# Gravitational torque on a ring mass

chuligan
What is a gravity tidal torque on a simple circular ring, inclined at some angle i?

I can't find a solution for this simple problem, despite the ring's idea is frequently used
in the precession problems, for example in the Earth's axis precession case.

How this can be computed effectively?

Homework Helper
Gold Member
Where's the center of mass of the ring? What is the gravitational force on an increment of mass dm on the ring? What is the orientation of the normal to the plane of the ring to the direction of gravitational force on the ring's center of mass?

chuligan
The ring is flat and circular, with a mass m, and a radius is r;
the ring is inclined at angle i to the z axis (like a moon's orbit, or the equator of the Earth);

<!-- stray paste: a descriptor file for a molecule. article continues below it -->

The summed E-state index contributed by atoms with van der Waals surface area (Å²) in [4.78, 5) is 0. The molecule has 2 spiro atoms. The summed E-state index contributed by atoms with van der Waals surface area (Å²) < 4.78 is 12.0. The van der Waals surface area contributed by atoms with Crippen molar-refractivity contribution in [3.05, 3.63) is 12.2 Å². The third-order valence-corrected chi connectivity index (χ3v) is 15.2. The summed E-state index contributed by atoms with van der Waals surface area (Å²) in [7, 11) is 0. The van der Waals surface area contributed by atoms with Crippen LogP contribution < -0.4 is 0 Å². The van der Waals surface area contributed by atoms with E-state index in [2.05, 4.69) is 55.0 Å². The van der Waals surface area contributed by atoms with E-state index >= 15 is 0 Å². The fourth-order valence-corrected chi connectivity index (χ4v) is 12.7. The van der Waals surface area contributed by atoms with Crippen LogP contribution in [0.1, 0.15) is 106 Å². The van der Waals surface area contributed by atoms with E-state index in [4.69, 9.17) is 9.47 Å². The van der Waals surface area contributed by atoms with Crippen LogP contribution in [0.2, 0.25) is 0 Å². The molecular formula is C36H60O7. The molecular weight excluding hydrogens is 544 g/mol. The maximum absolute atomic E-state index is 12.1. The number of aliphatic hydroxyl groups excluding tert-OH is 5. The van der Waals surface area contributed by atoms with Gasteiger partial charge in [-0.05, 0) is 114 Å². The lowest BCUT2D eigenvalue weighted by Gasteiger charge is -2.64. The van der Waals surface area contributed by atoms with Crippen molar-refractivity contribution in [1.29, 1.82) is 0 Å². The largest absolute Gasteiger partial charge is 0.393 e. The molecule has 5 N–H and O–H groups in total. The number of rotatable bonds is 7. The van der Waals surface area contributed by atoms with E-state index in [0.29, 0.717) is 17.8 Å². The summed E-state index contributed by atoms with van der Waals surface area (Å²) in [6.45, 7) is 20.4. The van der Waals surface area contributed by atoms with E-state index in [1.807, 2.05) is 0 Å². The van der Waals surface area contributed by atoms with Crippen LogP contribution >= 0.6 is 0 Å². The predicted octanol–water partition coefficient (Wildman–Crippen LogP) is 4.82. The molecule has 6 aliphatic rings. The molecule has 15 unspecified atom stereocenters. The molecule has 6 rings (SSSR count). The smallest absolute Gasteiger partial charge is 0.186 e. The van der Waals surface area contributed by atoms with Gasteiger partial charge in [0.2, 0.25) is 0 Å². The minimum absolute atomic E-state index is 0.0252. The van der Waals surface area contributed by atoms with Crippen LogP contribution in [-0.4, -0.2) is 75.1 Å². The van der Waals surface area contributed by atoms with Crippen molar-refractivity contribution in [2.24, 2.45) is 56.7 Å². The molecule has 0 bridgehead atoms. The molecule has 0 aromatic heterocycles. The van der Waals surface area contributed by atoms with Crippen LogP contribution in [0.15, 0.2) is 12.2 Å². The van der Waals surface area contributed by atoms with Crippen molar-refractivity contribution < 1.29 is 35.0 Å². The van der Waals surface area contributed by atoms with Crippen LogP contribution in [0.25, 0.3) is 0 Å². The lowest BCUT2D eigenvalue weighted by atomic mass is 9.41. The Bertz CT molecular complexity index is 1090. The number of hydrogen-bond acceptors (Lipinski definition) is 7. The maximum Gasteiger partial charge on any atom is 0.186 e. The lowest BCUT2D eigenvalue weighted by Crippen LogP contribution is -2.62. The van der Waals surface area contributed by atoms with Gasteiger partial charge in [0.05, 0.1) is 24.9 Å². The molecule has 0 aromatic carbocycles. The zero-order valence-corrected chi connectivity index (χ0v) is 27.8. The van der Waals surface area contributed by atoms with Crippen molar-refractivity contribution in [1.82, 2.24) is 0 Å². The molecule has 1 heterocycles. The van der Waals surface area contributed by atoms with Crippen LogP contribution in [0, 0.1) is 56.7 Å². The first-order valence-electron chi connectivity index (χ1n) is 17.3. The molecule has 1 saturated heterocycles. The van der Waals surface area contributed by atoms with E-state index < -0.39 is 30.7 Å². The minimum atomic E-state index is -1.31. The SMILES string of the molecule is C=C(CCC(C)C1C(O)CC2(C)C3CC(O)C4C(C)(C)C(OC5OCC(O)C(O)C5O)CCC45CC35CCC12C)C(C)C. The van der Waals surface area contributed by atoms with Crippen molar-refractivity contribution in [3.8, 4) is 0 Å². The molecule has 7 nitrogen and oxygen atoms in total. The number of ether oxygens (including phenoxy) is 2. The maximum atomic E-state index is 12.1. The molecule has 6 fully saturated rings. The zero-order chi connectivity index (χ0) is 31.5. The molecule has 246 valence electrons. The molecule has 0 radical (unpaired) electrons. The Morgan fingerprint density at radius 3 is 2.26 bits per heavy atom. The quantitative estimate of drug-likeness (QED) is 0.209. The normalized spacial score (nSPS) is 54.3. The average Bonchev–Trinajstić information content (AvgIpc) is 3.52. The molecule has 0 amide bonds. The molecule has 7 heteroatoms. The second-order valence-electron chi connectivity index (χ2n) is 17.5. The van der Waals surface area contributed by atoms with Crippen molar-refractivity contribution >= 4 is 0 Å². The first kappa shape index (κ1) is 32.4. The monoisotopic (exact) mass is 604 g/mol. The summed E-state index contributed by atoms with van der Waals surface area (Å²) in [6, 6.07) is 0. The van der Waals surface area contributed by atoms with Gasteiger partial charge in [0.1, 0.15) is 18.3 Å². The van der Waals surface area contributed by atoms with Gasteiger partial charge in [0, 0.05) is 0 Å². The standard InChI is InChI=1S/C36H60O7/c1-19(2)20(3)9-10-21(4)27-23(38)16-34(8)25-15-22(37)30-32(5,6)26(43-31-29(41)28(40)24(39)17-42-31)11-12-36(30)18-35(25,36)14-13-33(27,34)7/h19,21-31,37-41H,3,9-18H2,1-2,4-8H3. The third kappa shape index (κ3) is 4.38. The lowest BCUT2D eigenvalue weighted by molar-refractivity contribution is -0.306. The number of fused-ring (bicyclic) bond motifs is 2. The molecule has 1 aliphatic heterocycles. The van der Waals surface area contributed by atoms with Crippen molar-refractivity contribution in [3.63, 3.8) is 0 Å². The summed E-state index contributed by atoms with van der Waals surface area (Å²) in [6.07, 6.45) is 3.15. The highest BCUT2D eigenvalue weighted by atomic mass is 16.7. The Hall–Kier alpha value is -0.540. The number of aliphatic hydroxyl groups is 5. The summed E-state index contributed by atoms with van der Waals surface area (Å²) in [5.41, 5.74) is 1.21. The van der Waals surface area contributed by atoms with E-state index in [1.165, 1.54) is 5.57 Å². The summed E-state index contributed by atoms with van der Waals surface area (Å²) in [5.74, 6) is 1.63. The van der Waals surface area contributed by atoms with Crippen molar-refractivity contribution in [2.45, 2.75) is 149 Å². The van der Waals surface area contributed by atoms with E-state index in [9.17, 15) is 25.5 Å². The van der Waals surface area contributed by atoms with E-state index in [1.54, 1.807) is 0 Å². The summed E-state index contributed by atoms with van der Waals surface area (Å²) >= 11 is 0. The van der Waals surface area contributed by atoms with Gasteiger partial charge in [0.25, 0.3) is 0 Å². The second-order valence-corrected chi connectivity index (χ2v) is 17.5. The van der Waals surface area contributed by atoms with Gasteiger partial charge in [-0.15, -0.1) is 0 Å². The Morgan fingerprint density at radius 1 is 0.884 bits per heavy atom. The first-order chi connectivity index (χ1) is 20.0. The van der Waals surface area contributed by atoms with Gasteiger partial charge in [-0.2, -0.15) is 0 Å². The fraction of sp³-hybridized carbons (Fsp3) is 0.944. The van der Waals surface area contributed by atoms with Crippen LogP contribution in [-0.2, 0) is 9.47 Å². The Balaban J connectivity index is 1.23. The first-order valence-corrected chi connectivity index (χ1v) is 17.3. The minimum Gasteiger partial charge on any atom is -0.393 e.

and it can be rotated at angle along z axis: f.

The second mass M is placed at a distance d to the ring, and we can assume: d >> r, say: d/r > 100
And question is: what is a tidal torque due to the mass M action on the ring?

chuligan
I wrtie some equation for this ring geometry.

a simple unit circle |r| = 1, in a plane x-y:
$$r = (\cos t, \sin t, 0)$$

then I must incline it at i angle to the z:

r' = r A; where A is a simple rotation matrix around y axis:
$$x' = x\cos i - z\sin i; z' = x\sin i + z\cos i$$
thus:
$$r' = (\cos t\cos i, \sin t\cos i, \sin i)$$

now we must rotate this around z jet:
r'' = r' B, where B is now rotation in x-y plane with angle f:
$$x' = xcosf - ysinf; y' = xsinf + ycosf$$
thus the final ring is:

$$r = [\cos i\cos t\cos f - \cos i\sin t\sin f, \cos i\cos t\sin f + \cos i\sin t\cos f, \sin i]$$

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